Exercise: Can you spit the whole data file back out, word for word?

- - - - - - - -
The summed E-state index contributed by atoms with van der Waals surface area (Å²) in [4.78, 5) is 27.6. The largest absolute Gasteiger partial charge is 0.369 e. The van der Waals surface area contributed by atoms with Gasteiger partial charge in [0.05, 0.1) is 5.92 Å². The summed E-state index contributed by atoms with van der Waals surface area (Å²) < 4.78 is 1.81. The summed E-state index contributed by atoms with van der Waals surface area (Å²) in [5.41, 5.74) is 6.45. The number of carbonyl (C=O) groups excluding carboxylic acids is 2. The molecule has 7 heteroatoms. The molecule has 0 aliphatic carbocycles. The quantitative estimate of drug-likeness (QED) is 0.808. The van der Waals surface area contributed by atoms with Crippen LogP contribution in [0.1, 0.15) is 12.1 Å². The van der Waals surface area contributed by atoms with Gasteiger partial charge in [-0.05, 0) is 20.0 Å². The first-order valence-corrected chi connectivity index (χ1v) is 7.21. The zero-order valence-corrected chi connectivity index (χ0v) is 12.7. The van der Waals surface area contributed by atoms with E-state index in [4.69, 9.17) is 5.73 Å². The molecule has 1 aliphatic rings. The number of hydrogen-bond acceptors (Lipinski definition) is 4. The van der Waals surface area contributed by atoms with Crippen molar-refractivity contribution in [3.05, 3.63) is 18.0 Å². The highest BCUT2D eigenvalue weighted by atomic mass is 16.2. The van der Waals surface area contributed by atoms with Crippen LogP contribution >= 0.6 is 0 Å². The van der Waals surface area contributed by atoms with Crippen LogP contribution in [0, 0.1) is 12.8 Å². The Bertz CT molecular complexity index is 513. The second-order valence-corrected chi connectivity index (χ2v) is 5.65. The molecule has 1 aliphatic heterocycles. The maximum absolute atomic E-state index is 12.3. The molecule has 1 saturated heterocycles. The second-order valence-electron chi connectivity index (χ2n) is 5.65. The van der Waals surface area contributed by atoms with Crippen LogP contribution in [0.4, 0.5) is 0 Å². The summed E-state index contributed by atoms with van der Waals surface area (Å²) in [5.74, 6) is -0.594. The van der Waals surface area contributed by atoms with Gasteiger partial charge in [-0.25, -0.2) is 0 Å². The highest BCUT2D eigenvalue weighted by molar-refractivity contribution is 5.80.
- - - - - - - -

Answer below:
The summed E-state index contributed by atoms with van der Waals surface area (Å²) in [4.78, 5) is 27.6. The largest absolute Gasteiger partial charge is 0.369 e. The van der Waals surface area contributed by atoms with Gasteiger partial charge in [0.05, 0.1) is 5.92 Å². The summed E-state index contributed by atoms with van der Waals surface area (Å²) < 4.78 is 1.81. The summed E-state index contributed by atoms with van der Waals surface area (Å²) in [5.41, 5.74) is 6.45. The number of carbonyl (C=O) groups excluding carboxylic acids is 2. The molecule has 7 heteroatoms. The molecule has 0 aliphatic carbocycles. The quantitative estimate of drug-likeness (QED) is 0.808. The van der Waals surface area contributed by atoms with Crippen LogP contribution in [0.1, 0.15) is 12.1 Å². The van der Waals surface area contributed by atoms with Gasteiger partial charge in [-0.05, 0) is 20.0 Å². The first-order valence-corrected chi connectivity index (χ1v) is 7.21. The zero-order valence-corrected chi connectivity index (χ0v) is 12.7. The van der Waals surface area contributed by atoms with E-state index in [4.69, 9.17) is 5.73 Å². The molecule has 1 aliphatic rings. The number of hydrogen-bond acceptors (Lipinski definition) is 4. The van der Waals surface area contributed by atoms with Crippen molar-refractivity contribution in [3.05, 3.63) is 18.0 Å². The highest BCUT2D eigenvalue weighted by atomic mass is 16.2. The van der Waals surface area contributed by atoms with Crippen LogP contribution >= 0.6 is 0 Å². The van der Waals surface area contributed by atoms with Crippen LogP contribution in [0, 0.1) is 12.8 Å². The Bertz CT molecular complexity index is 513. The second-order valence-corrected chi connectivity index (χ2v) is 5.65. The molecule has 1 aliphatic heterocycles. The maximum absolute atomic E-state index is 12.3. The molecule has 1 saturated heterocycles. The second-order valence-electron chi connectivity index (χ2n) is 5.65. The van der Waals surface area contributed by atoms with Crippen LogP contribution in [0.4, 0.5) is 0 Å². The summed E-state index contributed by atoms with van der Waals surface area (Å²) in [5.74, 6) is -0.594. The van der Waals surface area contributed by atoms with Gasteiger partial charge in [-0.25, -0.2) is 0 Å². The highest BCUT2D eigenvalue weighted by molar-refractivity contribution is 5.80.